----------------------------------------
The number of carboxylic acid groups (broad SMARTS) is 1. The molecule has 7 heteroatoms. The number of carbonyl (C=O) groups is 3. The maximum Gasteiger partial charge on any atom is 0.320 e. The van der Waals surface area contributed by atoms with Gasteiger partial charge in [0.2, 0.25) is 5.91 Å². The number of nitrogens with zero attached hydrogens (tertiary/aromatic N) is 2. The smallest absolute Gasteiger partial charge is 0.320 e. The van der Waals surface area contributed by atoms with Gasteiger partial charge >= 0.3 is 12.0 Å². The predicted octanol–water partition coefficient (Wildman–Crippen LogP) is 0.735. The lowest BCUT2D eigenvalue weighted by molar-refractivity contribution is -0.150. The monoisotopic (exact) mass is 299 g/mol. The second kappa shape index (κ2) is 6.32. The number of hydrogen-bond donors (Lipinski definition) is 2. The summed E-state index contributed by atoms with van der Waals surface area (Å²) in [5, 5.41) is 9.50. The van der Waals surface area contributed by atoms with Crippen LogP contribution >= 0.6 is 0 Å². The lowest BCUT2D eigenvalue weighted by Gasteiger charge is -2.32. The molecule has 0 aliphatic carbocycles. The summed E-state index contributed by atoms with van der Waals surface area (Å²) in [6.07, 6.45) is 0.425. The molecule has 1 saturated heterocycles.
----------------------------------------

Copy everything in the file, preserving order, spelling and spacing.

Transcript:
The number of carboxylic acid groups (broad SMARTS) is 1. The molecule has 7 heteroatoms. The number of carbonyl (C=O) groups is 3. The maximum Gasteiger partial charge on any atom is 0.320 e. The van der Waals surface area contributed by atoms with Gasteiger partial charge in [0.2, 0.25) is 5.91 Å². The number of nitrogens with zero attached hydrogens (tertiary/aromatic N) is 2. The smallest absolute Gasteiger partial charge is 0.320 e. The van der Waals surface area contributed by atoms with Gasteiger partial charge >= 0.3 is 12.0 Å². The predicted octanol–water partition coefficient (Wildman–Crippen LogP) is 0.735. The lowest BCUT2D eigenvalue weighted by molar-refractivity contribution is -0.150. The monoisotopic (exact) mass is 299 g/mol. The second kappa shape index (κ2) is 6.32. The number of hydrogen-bond donors (Lipinski definition) is 2. The summed E-state index contributed by atoms with van der Waals surface area (Å²) in [5, 5.41) is 9.50. The van der Waals surface area contributed by atoms with Crippen LogP contribution >= 0.6 is 0 Å². The lowest BCUT2D eigenvalue weighted by Gasteiger charge is -2.32. The molecule has 0 aliphatic carbocycles. The summed E-state index contributed by atoms with van der Waals surface area (Å²) in [6.07, 6.45) is 0.425. The molecule has 1 saturated heterocycles.